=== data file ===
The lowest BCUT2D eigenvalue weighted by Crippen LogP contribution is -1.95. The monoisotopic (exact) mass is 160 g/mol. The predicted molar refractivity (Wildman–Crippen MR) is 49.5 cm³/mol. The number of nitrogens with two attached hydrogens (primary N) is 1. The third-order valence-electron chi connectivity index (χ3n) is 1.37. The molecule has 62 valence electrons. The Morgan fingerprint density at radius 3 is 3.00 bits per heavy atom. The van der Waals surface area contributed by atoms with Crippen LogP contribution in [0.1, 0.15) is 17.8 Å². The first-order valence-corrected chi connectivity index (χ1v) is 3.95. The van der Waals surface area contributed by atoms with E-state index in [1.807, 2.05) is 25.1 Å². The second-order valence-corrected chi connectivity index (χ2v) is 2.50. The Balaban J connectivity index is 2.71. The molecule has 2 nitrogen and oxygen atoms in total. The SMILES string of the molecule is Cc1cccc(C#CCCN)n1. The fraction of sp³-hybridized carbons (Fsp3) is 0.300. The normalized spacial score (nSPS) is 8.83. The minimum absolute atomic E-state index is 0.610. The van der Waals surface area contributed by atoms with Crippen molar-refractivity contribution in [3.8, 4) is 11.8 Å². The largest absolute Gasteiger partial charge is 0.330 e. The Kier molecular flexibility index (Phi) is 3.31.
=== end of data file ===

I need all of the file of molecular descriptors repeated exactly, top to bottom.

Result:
The lowest BCUT2D eigenvalue weighted by Crippen LogP contribution is -1.95. The monoisotopic (exact) mass is 160 g/mol. The predicted molar refractivity (Wildman–Crippen MR) is 49.5 cm³/mol. The number of nitrogens with two attached hydrogens (primary N) is 1. The third-order valence-electron chi connectivity index (χ3n) is 1.37. The molecule has 62 valence electrons. The Morgan fingerprint density at radius 3 is 3.00 bits per heavy atom. The van der Waals surface area contributed by atoms with Crippen LogP contribution in [0.1, 0.15) is 17.8 Å². The first-order valence-corrected chi connectivity index (χ1v) is 3.95. The van der Waals surface area contributed by atoms with E-state index in [1.807, 2.05) is 25.1 Å². The second-order valence-corrected chi connectivity index (χ2v) is 2.50. The Balaban J connectivity index is 2.71. The molecule has 2 nitrogen and oxygen atoms in total. The SMILES string of the molecule is Cc1cccc(C#CCCN)n1. The fraction of sp³-hybridized carbons (Fsp3) is 0.300. The normalized spacial score (nSPS) is 8.83. The minimum absolute atomic E-state index is 0.610. The van der Waals surface area contributed by atoms with Crippen molar-refractivity contribution in [3.8, 4) is 11.8 Å². The largest absolute Gasteiger partial charge is 0.330 e. The Kier molecular flexibility index (Phi) is 3.31.